Asthma: could personalised treatment improve children’s quality of life?
Published on 4 March 2014
Around 1.1 million children in the UK have asthma, a lifelong condition that affects breathing.1 When asthma is managed well, children can lead a full and active life. However, Professor Somnath Mukhopadhyay, of Brighton’s Royal Alexandra Children's Hospital, has uncovered evidence that a commonly used asthma medicine, called salmeterol, may offer little benefit to some of the children who are taking it. He is investigating whether children’s genetic makeup should be taken into account when deciding whether to give them this asthma medicine or an alternative – whether this improves children’s quality of life and gives better control of their asthma.
How are children’s lives affected now?
One in every 11 children in the UK has asthma – one of the highest rates worldwide.1
“Children with asthma cough, wheeze and have difficulty breathing,” explains Professor Mukhopadhyay. “The children’s symptoms can mean they miss school and make it difficult for them to participate in playground games and sports. Some have to be admitted to hospital.”
Indeed, every 18 minutes a child is admitted to hospital in the UK because of asthma.1
Effective medicines are available, but a child’s response to treatment is currently unpredictable. This project focuses on a medicine called salmeterol. According to reports, tens of thousands of children may be taking this medicine in the UK, but evidence suggests it might not work for around one in seven of them.2-5
The consequences of ongoing asthma symptoms can be far reaching: “Children with poorly controlled asthma can develop low self-esteem because they fall behind their peers in football, PE and schoolwork. The family often sleep poorly as the child is coughing,” says Professor Mukhopadhyay.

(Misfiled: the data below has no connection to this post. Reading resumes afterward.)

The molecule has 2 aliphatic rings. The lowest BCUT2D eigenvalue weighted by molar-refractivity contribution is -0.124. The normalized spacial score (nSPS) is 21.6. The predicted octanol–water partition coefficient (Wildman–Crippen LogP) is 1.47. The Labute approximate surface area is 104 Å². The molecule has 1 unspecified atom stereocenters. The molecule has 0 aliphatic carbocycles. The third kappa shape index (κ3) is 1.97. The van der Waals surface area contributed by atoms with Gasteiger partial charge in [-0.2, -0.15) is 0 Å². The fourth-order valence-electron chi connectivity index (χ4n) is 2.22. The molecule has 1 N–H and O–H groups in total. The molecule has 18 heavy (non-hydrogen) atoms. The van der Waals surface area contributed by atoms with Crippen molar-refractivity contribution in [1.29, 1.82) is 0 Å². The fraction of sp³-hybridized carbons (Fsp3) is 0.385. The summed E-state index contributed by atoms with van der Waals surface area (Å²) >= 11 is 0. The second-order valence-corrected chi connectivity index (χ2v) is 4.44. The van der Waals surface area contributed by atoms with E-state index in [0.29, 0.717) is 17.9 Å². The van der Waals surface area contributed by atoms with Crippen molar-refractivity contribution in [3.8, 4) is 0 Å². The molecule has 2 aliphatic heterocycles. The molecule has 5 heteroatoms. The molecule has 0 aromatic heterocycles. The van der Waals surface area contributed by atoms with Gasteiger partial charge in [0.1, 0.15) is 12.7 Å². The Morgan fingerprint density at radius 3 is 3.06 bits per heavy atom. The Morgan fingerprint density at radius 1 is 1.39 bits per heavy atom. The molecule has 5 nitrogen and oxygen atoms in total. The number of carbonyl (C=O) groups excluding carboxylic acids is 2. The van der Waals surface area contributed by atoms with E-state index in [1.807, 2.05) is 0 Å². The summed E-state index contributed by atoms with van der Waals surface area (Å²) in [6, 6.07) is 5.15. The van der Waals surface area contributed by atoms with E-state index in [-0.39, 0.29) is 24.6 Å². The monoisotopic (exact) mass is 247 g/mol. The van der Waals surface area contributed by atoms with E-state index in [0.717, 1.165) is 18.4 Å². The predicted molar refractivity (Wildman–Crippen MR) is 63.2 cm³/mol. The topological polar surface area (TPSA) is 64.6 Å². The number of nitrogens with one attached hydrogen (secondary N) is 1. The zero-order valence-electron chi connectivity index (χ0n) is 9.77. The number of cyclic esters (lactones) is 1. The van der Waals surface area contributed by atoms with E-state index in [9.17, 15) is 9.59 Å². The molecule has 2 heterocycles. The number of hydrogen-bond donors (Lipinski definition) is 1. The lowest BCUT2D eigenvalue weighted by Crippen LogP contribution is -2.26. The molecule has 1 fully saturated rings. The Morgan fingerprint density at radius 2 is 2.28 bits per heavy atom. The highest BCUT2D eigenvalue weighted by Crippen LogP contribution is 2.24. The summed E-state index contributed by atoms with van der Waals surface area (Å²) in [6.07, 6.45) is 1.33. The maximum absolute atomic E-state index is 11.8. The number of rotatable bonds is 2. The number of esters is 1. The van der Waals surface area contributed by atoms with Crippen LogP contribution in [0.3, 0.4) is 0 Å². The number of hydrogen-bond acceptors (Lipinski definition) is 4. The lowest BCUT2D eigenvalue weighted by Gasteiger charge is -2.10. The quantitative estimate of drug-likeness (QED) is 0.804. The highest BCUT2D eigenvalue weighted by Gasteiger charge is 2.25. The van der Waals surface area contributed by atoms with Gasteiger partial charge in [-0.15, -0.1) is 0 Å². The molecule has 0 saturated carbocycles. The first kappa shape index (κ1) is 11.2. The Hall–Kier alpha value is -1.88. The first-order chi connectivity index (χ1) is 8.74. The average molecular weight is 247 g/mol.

How could this research help?
“We are investigating whether a new approach to treatment, where prescribing is personalised according to a child’s individual make-up, improves children’s quality of life and provides better control of their asthma,” says Professor Mukhopadhyay.
Treatment that is tailored in this way to a person’s genetic features is often called ‘personalised therapy’.
At the moment, doctors commonly prescribe salmeterol to relieve asthma symptoms if children don’t benefit enough from other medicines. But evidence suggests salmeterol may not work properly in children with a certain genetic makeup.
Professor Mukhopadhyay is investigating whether it helps to take children and young people’s genetic makeup into account when deciding whether to give them salmeterol or an alternative medicine called montelukast. A simple and inexpensive saliva test can provide the information needed to guide decision making.
“Our ultimate aim is to make the most of the treatments we’ve already got for asthma, so children get the medicines that suit them best – and they can enjoy the best possible quality of life,” says Professor Mukhopadhyay.
|Project Leader||Professor Somnath Mukhopadhyay MBBS MD PhD FRCPCH|
|Location||Academic Department of Paediatrics, Royal Alexandra Children's Hospital, Brighton and Sussex Medical School|
|Grant awarded||15 November 2013|
|Start date||1 May 2014|
|End date||1 September 2019|
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1. Asthma UK. Asthma facts and FAQs. http://www.asthma.org.uk/asthma-facts-and-statistics Website accessed 3 January 2014.
2. Lipworth BJ et al. Tailored second-line therapy in asthmatic children with the Arg16 genotype. Clinical Science 2013; 124: 521–528.
3. BBC News Health. Spit test ‘improves’ asthma care http://www.bbc.co.uk/news/health-20931946 Website accessed 3 January 2014.
4. Turner S et al. Prescribing trends in asthma: a longitudinal observational study. Arch Dis Child 2009; 94: 16–22.
5. Office for National Statistics. UK population estimated to be 63.7 million in mid-2012. Chart Population pyramid for the UK; mid-2012 compared with mid-2001. http://www.ons.gov.uk/ons/rel/pop-estimate/population-estimates-for-uk--... Website accessed 12 February 2014.